The collective agreement is considered to be the single most important method of regulating the labour market in Sweden. Its importance is emphasised by the fact that there is no legislation concerning wages, and that labour-market legislation often can be derogated from by collective agreements (quasi-mandatory statutes). It is often argued that the position of the collective agreement is threatened, due to the fact that the society within which the collective agreement was developed to regulate is fundamentally changing. This change, described in terms of certain tendencies, (internationalisation, individualization etcetera) and their driving forces appear, as it seems, in society (i.e. outside the law), which makes them somewhat difficult for the legal discourse – and jurisprudence in particular – to handle.In the thesis the author combines a discussion of classical topics concerning the collective agreement (such as closing of collective agreements, the binding force of the collective agreement, interpretation of the collective agreement and principles regarding competing collective agreements) with concepts from the law and literature-genre. The law of the collective agreement is thereby described as a legal field of its own, and since the legal field to a large extent is constructed and withheld by legal doctrine, the author argues that jurisprudence itself have an important role in how the changes in society affects the collective agreement. However, modern legal science has certain problems to acknowledge and, moreover, to reflect upon its influence in this process. It is suggested that the changes, insofar as they are relevant to the collective agreement, is situated within the legal discourse itself, in its own narrative. With this perspective in mind, jurisprudence can, and ought to, reflect upon its own role in the narrative of the collective agreement.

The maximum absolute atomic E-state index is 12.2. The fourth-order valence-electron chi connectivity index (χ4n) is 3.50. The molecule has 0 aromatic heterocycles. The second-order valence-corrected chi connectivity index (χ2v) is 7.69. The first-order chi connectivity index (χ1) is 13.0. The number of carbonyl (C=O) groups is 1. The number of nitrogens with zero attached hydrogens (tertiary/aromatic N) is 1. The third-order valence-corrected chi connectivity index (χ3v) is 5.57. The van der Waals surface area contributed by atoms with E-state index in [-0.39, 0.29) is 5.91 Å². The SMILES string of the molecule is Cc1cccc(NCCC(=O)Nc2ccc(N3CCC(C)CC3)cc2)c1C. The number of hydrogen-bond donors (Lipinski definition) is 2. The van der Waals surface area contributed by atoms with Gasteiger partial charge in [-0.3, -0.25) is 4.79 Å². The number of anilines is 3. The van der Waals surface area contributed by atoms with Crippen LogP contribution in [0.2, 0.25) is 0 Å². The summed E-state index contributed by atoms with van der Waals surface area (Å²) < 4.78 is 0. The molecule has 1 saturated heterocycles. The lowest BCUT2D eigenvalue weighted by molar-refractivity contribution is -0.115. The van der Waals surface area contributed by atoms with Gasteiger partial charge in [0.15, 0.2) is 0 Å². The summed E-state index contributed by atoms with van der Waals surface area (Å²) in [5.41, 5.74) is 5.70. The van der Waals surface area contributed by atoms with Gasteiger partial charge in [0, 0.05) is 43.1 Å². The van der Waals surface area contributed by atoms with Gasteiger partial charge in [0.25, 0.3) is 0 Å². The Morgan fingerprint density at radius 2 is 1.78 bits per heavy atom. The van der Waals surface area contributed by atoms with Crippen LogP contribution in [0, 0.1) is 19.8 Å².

SAMHÄLLSVETENSKAP -- Juridik -- Juridik (exklusive juridik och samhälle) (hsv//swe)
SOCIAL SCIENCES -- Law -- Law (excluding Law and Society) (hsv//eng)